Arduino: Portable Two-Axis Stepper Control

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Introduction: Arduino: Portable Two-Axis Stepper Control

In a previous tutorial we have seen how to run two stepper motors synchronously from a given start position to a defined destination using an Arduino and a very simple “user interface”. That user interface was restricted to some microswitches and LEDs, both installed on a breadboard.

As promised, this new instructable shows

  • how to add a small OLED screen,
  • how to run the Arduino, the motors, and the screen from one power supply, and
  • how to put it all in a fancy control box.

In the end, you will have a device for controlling the steppers not only at home, but also “in the wild”, e.g. from a USB powerbank.

Supplies:

  • 1x Arduino Nano
  • 2x 28BYJ-48 Stepper Motors (5V version) + ULN 2003 Driver Boards
  • 1x OLED Display 0.96 inch (160x80px, SPI, 8 pins, e.g. this one)
  • 3x Microswitches (optional, for testing)
  • 1x Breadboard (830 holes, optional, for testing)
  • 15x Jumper Cables (male-to-male, 10...20 cm, optional, for testing)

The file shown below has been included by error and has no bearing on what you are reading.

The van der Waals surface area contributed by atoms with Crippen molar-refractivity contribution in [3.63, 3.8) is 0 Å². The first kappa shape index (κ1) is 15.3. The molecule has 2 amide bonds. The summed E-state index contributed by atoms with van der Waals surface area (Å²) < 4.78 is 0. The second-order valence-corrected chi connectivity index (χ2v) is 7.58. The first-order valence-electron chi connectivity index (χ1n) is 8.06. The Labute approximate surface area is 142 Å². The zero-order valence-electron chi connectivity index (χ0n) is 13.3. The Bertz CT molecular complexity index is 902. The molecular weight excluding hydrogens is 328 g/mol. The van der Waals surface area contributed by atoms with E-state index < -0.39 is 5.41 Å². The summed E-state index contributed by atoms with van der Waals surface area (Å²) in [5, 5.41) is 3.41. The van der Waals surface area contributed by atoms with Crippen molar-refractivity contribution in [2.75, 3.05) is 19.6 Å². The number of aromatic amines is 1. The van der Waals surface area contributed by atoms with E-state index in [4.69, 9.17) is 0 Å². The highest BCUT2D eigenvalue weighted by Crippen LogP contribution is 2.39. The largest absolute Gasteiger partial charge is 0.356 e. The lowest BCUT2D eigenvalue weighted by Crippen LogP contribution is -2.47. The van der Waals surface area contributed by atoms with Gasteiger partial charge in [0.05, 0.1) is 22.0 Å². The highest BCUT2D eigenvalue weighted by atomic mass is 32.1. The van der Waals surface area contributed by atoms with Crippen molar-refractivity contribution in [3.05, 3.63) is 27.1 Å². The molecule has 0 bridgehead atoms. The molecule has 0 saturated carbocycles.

• 12x Jumper Cables (male to-female, 10...20 cm, optional, for testing)
  • 1x Perfboard (70 mm x 30 mm - 24 x 10 holes)
  • 1x DC Barrel Jack Socket 5.5 mm/2.1 mm (for Panel Mount, w/ M7 Nut)
  • 3x Pushbuttons
  • 1x Electrolytic Capacitor (100µF)
  • 1x 5V Power Supply
  • 1x 3D printer or 3D printing service (optional, a plastic box or wooden box would be ok, too)

Step 1: Adding the Screen

As a first step, we revisit the circuit from the previous instructable and add the small 0.96" OLED screen to the breadboard. This step is optional for testing all the components. Alternatively, you may skip it and proceed with Step 2.

Set-up your breadboard as shown in the pictures above:

  • Connect GND and 5V of the power supply to the upper red and blue rails of the breadboard.
  • Connect the upper and lower (blue) ground rails and the GND pin of the Arduino to one of it.
  • Pins D2 to D5 of the Arduino go to In1 to In4 of the first ULN2003 board.
  • Pins D6 to D9 of the Arduino go to In1 to In4 of the second ULN2003 board.
  • Pin D11 of the Arduino goes to the SDA (or Data or MOSI) pin of the display.
  • Pin D13 of the Arduino goes to the SCL (or CLK or SCK) pin of the display.
  • Pin A3 of the Arduino goes to the DC (or SA0 or A0) pin of the display.